warn(f"nan values in variable: {column}, replacing with 0")

SubplotsContainer([CartesianAxesSubplot(0.0279167,0.27388;0.310497x0.664517), CartesianAxesSubplot(0.354755,0.27388;0.310497x0.664517), CartesianAxesSubplot(0.681594,0.27388;0.310497x0.664517)])
../_images/03_harmonizing_community_boundaries_19_5.png

Harmonization using Dasymetric Interpolation

To account for the fact that most variables are not distributed uniformly thoughout the polygon (e.g. development is often clustered rather than spread evenly throughout each census tract), geosnap can use dasymetric interpolation that incorporates additional information for a more accurate harmonization. In this case, we can use raster data like the NLCD to constrain our interpolation to only the developed part of each census tract.

spatialucr distributes an optimized version of the NLCD data through its quilt bucket for use in harmonization so we can download it simply using quilt. Since we’re harmonizing boundaries from the past, our auxiliary data should roughly match the time period of the polygon data we’re converting. The earliest version of the NLCD available is 2001, so we’ll use that

(note the next cell will download a 1.5gb tif file into the working directory)

import quilt3

quilt3.Package.browse("rasters/nlcd", "s3://spatial-ucr")["nlcd_2001.tif"].fetch(dest="./")

To use dasymetric harmonization, we need to change the weights_method and provide a path to a valid raster file (which, in this case, we just downloaded to th current dir). When using a raster file as a dasymetric mask, we need to tell the function which raster cells are part of the mask. In this case, the pixels in the NLCD raster to different land use types, and we want to constrain the interpolation to developed land. So here we’ll set the codes argument to the developed land types from the nlcd:

  • 21 (Developed, Open Space)

  • 22 (Developed, Low Intensity)

  • 23 (Developed, Medium Intensity)

  • 24 (Developed, High Intensity)

(which are also the defaults)

Note: dasymetric interpolation is much more data intensive so it takes considerably longer to calculate. On my machine it takes roughly 4 minutes per time period for this study area, whereas the pure areal interpolation completes in a few seconds each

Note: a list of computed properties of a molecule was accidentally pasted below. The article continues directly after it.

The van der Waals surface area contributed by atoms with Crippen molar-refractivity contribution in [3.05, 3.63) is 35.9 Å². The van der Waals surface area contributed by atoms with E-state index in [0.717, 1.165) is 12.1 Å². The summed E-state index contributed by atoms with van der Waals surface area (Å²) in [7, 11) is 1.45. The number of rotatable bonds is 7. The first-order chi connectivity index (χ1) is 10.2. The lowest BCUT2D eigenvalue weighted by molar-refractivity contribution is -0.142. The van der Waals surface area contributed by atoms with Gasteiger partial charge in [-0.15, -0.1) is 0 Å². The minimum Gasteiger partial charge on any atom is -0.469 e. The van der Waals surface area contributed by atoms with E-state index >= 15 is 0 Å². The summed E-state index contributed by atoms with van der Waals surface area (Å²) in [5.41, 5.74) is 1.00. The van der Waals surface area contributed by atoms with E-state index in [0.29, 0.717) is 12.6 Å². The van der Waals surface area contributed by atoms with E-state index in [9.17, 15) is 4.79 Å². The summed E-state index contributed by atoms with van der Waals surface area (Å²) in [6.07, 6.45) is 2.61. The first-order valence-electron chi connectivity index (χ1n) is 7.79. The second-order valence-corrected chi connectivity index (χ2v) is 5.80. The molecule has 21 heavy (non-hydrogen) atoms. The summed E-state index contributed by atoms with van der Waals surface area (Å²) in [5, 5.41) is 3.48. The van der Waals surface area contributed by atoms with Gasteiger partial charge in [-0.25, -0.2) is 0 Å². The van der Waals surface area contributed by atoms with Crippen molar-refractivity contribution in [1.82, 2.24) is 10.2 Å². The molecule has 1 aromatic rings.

sd_harm10_dasy = sd.harmonize(
    intensive_variables=["median_contract_rent"],
    weights_method="dasymetric",
    raster='nlcd_2001.tif',
    codes=[21, 22, 23, 24],
    target_year=2010,
)
Harmonizing 1990
/Users/knaaptime/Dropbox/projects/tobler/tobler/area_weighted/area_interpolate.py:494: UserWarning: The CRS for the generated union will be set to be the same as source_df.
  "The CRS for the generated union will be set to be the same as source_df."
/Users/knaaptime/anaconda3/envs/geosnap/lib/python3.7/site-packages/rasterstats/io.py:301: UserWarning: Setting nodata to -999; specify nodata explicitly
  warnings.warn("Setting nodata to -999; specify nodata explicitly")
Harmonizing 2000
/Users/knaaptime/Dropbox/projects/tobler/tobler/area_weighted/area_interpolate.py:494: UserWarning: The CRS for the generated union will be set to be the same as source_df.
  "The CRS for the generated union will be set to be the same as source_df."
/Users/knaaptime/anaconda3/envs/geosnap/lib/python3.7/site-packages/rasterstats/io.py:301: UserWarning: Setting nodata to -999; specify nodata explicitly
  warnings.warn("Setting nodata to -999; specify nodata explicitly")

sd_harm10_dasy.plot_timeseries(
    "median_contract_rent", title="Median Rent, 2010 Boundaries w/ Dasymetric Interpolation",
    dpi=200,
    cmap='Greens',
    figsize=(14,5)
)
SubplotsContainer([CartesianAxesSubplot(0.0279167,0.274092;0.310331x0.664094), CartesianAxesSubplot(0.354755,0.274092;0.310331x0.664094), CartesianAxesSubplot(0.681594,0.274092;0.310331x0.664094)])
../_images/03_harmonizing_community_boundaries_27_1.png

The NLCD is a useful dasymetric layer because it has high spatial resolution and classifies a relatively wide range of land uses. By constraining our interpolation to developed land uses we ensure that there are no variables allocated to obviously incorrect places like forests, lakes, or farms. But it doesnt do anything to prevent allocating variables to developed land uses that don’t have population–like heavy industry, airports, parking lots, or shopping malls. Depending on the particular problem and location, you may want to inclue or exclude different pixel types. There may also be better raster sources that could be used as alternatives